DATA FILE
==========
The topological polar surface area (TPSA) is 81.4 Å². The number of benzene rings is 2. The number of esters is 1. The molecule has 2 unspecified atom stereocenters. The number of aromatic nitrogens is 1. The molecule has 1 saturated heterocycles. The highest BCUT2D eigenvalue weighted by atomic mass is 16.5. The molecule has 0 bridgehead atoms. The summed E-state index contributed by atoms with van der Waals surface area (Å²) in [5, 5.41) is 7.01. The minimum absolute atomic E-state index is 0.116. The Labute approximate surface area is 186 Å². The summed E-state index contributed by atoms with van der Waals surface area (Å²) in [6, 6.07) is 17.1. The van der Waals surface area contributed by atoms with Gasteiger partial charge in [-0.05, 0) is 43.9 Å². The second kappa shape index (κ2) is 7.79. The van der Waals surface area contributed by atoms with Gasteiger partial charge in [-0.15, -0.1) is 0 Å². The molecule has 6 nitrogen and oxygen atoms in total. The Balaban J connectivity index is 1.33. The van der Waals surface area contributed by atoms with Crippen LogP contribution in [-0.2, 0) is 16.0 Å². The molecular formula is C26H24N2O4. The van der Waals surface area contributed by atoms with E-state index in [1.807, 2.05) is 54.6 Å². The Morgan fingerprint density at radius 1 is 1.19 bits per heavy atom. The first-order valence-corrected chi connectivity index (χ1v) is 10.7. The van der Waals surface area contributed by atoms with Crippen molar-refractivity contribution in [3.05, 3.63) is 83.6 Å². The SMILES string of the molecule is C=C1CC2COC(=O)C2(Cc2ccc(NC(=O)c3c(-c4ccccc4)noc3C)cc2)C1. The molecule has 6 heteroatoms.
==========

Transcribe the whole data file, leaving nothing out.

The topological polar surface area (TPSA) is 81.4 Å². The number of benzene rings is 2. The number of esters is 1. The molecule has 2 unspecified atom stereocenters. The number of aromatic nitrogens is 1. The molecule has 1 saturated heterocycles. The highest BCUT2D eigenvalue weighted by atomic mass is 16.5. The molecule has 0 bridgehead atoms. The summed E-state index contributed by atoms with van der Waals surface area (Å²) in [5, 5.41) is 7.01. The minimum absolute atomic E-state index is 0.116. The Labute approximate surface area is 186 Å². The summed E-state index contributed by atoms with van der Waals surface area (Å²) in [6, 6.07) is 17.1. The van der Waals surface area contributed by atoms with Gasteiger partial charge in [-0.05, 0) is 43.9 Å². The second kappa shape index (κ2) is 7.79. The van der Waals surface area contributed by atoms with Gasteiger partial charge in [-0.15, -0.1) is 0 Å². The molecule has 6 nitrogen and oxygen atoms in total. The Balaban J connectivity index is 1.33. The van der Waals surface area contributed by atoms with Crippen LogP contribution in [-0.2, 0) is 16.0 Å². The molecular formula is C26H24N2O4. The van der Waals surface area contributed by atoms with E-state index in [1.807, 2.05) is 54.6 Å². The Morgan fingerprint density at radius 1 is 1.19 bits per heavy atom. The first-order valence-corrected chi connectivity index (χ1v) is 10.7. The van der Waals surface area contributed by atoms with Crippen molar-refractivity contribution in [3.05, 3.63) is 83.6 Å². The SMILES string of the molecule is C=C1CC2COC(=O)C2(Cc2ccc(NC(=O)c3c(-c4ccccc4)noc3C)cc2)C1. The molecule has 6 heteroatoms.